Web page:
Intervertebral disc disease, or IVDD, in dogs is the most common spinal disease seen in dogs. It’s a range of issues, all involving the degenerative changes that cause bulging or herniation of the intervertebral discs in your dog’s spine.
Some dogs are more prone to disc problems than others, but they can happen to any dog anytime. For the most part, IVDD is an age-related degenerative disease. Let’s take a deeper look at IVDD and see if your dog may be at risk, and what you can do to reduce those risks.
What is IVDD?
In between the bones that protect your dog’s spinal cord are discs called intervertebral discs. Those discs have two parts; the fibrous outer rim called the annulus fibrosis and the gelatinous center called the nucleus pulposus.
Discs play a role in stabilizing the spinal column so your dog can bend and twist and act as shock absorbers during physical activities such as jumping and running.
The spinal column protects the spinal cord and nerves running up and down the body. The impulses from those nerves control movement, sensation, respiration and body function like peeing and pooping.
When discs become damaged from trauma or through age-related degeneration, the outer layer can become compromised, allowing the gelatinous center to bulge, dehydrate or harden. The integrity of the disc is at risk if this happens.
When they become hardened (calcified), it compromises the shock absorbing capacity. With a rupture, or tear, the nucleus, or center of the disc, and even fragments of a damaged outer rim can push into the spinal canal, causing pressure on the spinal cord and nerves.
If this happens, your dog will experience anything from pain to complete paralysis, depending on how severe the disc damage is.
There are three types of IVDD, and depending on the severity of the problem, your dog may or may not require surgery. Let’s look at which dogs are more at risk for IVDD, and the IVDD types that are diagnosed by veterinarians.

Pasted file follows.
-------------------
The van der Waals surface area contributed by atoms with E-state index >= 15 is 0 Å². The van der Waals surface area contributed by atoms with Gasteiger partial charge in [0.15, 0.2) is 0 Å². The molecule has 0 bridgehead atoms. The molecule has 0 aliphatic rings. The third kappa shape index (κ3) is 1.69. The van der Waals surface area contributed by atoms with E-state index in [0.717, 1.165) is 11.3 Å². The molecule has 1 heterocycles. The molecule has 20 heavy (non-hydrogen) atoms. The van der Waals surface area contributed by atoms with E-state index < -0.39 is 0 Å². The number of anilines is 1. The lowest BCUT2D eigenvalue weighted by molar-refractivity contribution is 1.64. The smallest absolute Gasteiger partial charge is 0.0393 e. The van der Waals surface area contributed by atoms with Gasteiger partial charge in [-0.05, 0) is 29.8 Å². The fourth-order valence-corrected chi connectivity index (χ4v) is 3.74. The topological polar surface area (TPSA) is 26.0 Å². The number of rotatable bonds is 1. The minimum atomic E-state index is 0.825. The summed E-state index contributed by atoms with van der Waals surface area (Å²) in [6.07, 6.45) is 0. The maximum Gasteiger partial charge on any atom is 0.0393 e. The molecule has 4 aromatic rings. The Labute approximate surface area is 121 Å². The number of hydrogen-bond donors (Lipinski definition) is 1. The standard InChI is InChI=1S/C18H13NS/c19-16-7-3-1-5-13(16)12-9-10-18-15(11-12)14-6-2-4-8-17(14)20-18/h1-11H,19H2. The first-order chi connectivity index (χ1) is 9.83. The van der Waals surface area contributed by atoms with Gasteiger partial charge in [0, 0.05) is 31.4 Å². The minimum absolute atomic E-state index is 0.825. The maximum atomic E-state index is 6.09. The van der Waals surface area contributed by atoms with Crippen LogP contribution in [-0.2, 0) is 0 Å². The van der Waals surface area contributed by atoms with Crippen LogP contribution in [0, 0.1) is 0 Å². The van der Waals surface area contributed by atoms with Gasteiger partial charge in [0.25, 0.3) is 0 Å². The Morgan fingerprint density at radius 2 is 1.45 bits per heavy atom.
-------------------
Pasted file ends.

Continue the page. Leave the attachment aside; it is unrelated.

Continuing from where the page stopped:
Which dogs are at risk for IVDD?
Dogs with short, bowed legs and long backs (called chondrodystrophic breeds) are more likely to have disc problems. These breeds include Basset Hounds, Corgis, Pekingese, Shih Tzus, Dachshunds, toy and miniature Poodles, and Cocker Spaniels.
Some large breeds such as Dobermans, Labrador Retrievers, German Shepherds, and Golden Retrievers are also at risk for IVDD when they are adults and seniors (5-12 years old).
However, any dog can develop the condition. IVDD can come on suddenly because of disc herniations and ruptures, also called slipped discs, or following trauma.
Types of IVDD in dogs
Type 1: This type of IVDD is often seen in small breed dogs with short legs, but it can happen to any dog. It’s also called a slipped disc and can happen anywhere along the spine, but we commonly find it in the middle back (thoracolumbar IVDD).
Jumping, landing wrong, or twisting wrong can cause the disc to rupture, allowing the inner gelatinous material to bulge or herniate into the spinal canal and put pressure on the spinal cord.
This is a painful condition requiring immediate veterinary attention. Symptoms can range from severe pain to complete paralysis depending on how much pressure is on the spinal cord or if there is a spinal cord injury. Symptoms can include:
Difficulty walking or controlling the hind limbs. If the rupture happens more toward the neck (cervical IVDD), there may be no control over all four limbs.
Limping on one or both front legs
Shivering or panting
Hunched back or stiffness
Urinary incontinence or loss of bowel control. Remember that the spinal cord carries all the nerves running up and down the spine. When injury or trauma interrupts those nerve impulses, complete paralysis can occur, affecting respiration, bladder, and bowel control.
Weak or uncontrolled back limbs or all limbs, or dragging feet
Loss of pain sensation
Difficulty breathing or paralysis (this requires surgery)